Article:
Calanus (or Kalanos) was a native of Taxila (in Rawalpindi district of Pakistan). He had accompanied Alexander on his voyages and Alexander had a deep regard for his interpretation of Greek philosophy. It is said that this great Indian philosopher self-immolated when he felt his cycle of life was coming to a close.
As this happened in India, it prompted Alexander to organise (funeral) games in his honour, much on the lines of the Olympics back home in Greece. Except these weren’t your regular sports competitions; one of the games involved copious amounts of drinking. I guess Alexander saw us as being built more for comfort than for speed. Also, with these games not only was he trying to celebrate the memory of the pious Calanus but also maybe appease Bacchus.
Whoever could drink the maximum amount of unmixed wine would be declared the winner. Should have been quite the party except that thirty-five people died almost immediately after ingesting ridiculous amounts of alcohol. Shortly after, six more succumbed to this binge fest. The one who won (or rather, survived) celebrated his victory for four days before joining the others in the afterlife.
As for buying Bacchic benevolence, guess the ploy failed for the march back home was disastrous as many soldiers died or were lost in the desert, and it all ended with Alexander’s own death upon reaching Babylon. Strangely enough, the last words of Calanus to Alexander, as he sat unflinchingly atop his burning pyre, had been, "We shall meet in Babylon." Some say Alexander died after drinking eight horns of unmixed wine but most likely it was poison that did him in. In other words, no matter how powerful you are, you don’t mess with the god of alcohol!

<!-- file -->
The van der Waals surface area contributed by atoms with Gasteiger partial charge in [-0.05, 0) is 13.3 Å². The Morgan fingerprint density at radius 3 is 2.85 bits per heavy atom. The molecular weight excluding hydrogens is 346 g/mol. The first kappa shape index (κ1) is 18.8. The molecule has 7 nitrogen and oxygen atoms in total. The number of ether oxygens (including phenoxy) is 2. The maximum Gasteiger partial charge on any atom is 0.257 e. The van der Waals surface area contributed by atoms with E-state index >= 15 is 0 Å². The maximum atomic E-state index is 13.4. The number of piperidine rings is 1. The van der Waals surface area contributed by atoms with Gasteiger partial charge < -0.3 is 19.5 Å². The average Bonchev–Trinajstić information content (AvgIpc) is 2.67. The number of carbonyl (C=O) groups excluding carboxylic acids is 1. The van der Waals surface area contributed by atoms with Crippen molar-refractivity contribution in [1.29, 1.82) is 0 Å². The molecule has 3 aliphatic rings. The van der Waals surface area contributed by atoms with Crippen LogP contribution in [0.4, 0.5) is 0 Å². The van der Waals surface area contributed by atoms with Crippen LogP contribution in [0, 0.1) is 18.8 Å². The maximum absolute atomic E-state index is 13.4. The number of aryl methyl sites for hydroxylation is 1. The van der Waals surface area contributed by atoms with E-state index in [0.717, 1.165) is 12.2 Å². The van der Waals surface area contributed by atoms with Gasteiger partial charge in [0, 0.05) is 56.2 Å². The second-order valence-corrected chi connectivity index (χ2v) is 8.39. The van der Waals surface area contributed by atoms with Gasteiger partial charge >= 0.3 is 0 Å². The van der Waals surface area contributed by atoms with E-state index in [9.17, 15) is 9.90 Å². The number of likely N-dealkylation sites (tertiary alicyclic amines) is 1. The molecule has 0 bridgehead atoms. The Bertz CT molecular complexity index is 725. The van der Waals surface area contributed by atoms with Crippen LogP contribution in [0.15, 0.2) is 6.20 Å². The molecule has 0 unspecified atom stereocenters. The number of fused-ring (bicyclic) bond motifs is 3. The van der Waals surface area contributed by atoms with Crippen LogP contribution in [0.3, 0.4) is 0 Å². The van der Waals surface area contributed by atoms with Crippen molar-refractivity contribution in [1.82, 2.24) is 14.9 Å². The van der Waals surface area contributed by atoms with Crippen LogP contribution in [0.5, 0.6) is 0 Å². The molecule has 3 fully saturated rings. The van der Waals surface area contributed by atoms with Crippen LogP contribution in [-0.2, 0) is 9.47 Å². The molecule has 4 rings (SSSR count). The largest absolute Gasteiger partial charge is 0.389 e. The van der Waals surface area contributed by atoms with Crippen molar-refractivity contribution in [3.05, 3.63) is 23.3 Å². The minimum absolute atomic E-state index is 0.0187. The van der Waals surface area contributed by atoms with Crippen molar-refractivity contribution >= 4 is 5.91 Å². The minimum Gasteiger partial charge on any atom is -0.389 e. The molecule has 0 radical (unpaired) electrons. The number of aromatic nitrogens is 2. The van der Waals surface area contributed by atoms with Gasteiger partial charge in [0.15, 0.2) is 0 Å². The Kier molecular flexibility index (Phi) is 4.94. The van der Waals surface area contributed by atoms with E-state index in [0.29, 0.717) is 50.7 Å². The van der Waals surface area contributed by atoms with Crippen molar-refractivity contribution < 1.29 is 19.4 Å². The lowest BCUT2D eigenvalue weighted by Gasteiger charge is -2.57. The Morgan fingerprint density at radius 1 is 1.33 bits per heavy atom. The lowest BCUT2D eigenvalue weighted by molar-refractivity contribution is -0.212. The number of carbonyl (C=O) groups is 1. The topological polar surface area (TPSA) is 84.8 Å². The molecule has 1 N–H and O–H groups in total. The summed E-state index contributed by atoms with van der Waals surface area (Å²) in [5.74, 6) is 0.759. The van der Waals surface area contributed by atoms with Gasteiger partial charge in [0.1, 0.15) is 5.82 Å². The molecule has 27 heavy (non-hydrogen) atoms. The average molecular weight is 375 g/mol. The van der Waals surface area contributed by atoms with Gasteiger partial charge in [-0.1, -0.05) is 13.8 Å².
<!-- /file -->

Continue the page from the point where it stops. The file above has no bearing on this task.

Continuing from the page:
While alcohol for revelry and celebration was always a moot point, alcohol being used for other purposes was never a problem. Alchemy was a growing interest and purification of metals required alcohol. It was a ready solvent and good for preservation. Alcohol also had antiseptic properties. The Charaka Samhita (Charaka’s compendium), the most exhaustive tome of the day on medicinal sciences, was unbelievably detailed about alcohol and its consumption.
The book is a compilation of parts of that had been destroyed or lost under other circumstances at various points. It wasn’t written by one person as such but compiled and taught by many sages over time. Çaraka or Charaka was possibly the last one to edit and revise the text and it is mostly this version that has survived (with some parts being added by another sage, Dridhbala, as they had been lost over time, and it was he who put together this final compilation).
So the Samhita as we know it today has texts from various authors from different eras on the subject and the final compilation contains almost 120 chapters discussing everything from the human body to symptoms and cures of diseases.
The chapter concerning alcohol starts with the fact that alcohol in any form is a toxin and one needs to prepare the body before consumption of the same. The sages clearly left no room for ambiguity on their feelings towards intoxicants. There was a time, place and a ritual for administering alcohol.
One had to take into account age, diet, constitution, season, time of day, state of mind, and the doshas (Vedic classification of a mix of physical, mental and emotional characteristics derived from the natural elements — earth, air, water, fire — that make up our conscience). Fail to follow these precisely and you risk bringing misery upon yourselves. Their words, not mine.
The use of alcohol, especially by a mind which was not in a state of balance gave the momentary illusion of happiness but in the long run was detrimental to both physical and mental health. A person who was angry, grieving, tired, starved, paranoid, or scared should refrain from having alcohol as it would only worsen their condition. How could they have known, for all those words describe precisely the last few rememberable moments of a modern-day Saturday night bender... before one wakes up past noon the next day on a strange sofa!